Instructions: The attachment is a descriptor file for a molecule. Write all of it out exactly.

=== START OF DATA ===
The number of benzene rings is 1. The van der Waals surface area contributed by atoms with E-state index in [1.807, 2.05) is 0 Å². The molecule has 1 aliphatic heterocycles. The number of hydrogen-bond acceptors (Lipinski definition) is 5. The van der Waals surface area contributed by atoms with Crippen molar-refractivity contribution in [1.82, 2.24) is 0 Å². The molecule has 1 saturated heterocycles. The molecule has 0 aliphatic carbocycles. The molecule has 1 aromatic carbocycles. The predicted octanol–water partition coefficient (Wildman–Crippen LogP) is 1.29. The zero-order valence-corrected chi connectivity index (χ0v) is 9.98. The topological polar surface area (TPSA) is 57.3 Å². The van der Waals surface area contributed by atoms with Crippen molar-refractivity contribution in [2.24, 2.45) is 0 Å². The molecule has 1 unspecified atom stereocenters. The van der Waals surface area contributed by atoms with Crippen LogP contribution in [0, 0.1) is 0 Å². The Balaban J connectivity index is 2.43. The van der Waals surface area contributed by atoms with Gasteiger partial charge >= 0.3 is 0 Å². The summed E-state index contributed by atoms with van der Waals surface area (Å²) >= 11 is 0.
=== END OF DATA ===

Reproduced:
The number of benzene rings is 1. The van der Waals surface area contributed by atoms with E-state index in [1.807, 2.05) is 0 Å². The molecule has 1 aliphatic heterocycles. The number of hydrogen-bond acceptors (Lipinski definition) is 5. The van der Waals surface area contributed by atoms with Crippen molar-refractivity contribution in [1.82, 2.24) is 0 Å². The molecule has 1 saturated heterocycles. The molecule has 0 aliphatic carbocycles. The molecule has 1 aromatic carbocycles. The predicted octanol–water partition coefficient (Wildman–Crippen LogP) is 1.29. The zero-order valence-corrected chi connectivity index (χ0v) is 9.98. The topological polar surface area (TPSA) is 57.3 Å². The van der Waals surface area contributed by atoms with Crippen molar-refractivity contribution in [2.24, 2.45) is 0 Å². The molecule has 1 unspecified atom stereocenters. The van der Waals surface area contributed by atoms with Crippen LogP contribution in [0, 0.1) is 0 Å². The Balaban J connectivity index is 2.43. The van der Waals surface area contributed by atoms with Gasteiger partial charge >= 0.3 is 0 Å². The summed E-state index contributed by atoms with van der Waals surface area (Å²) >= 11 is 0.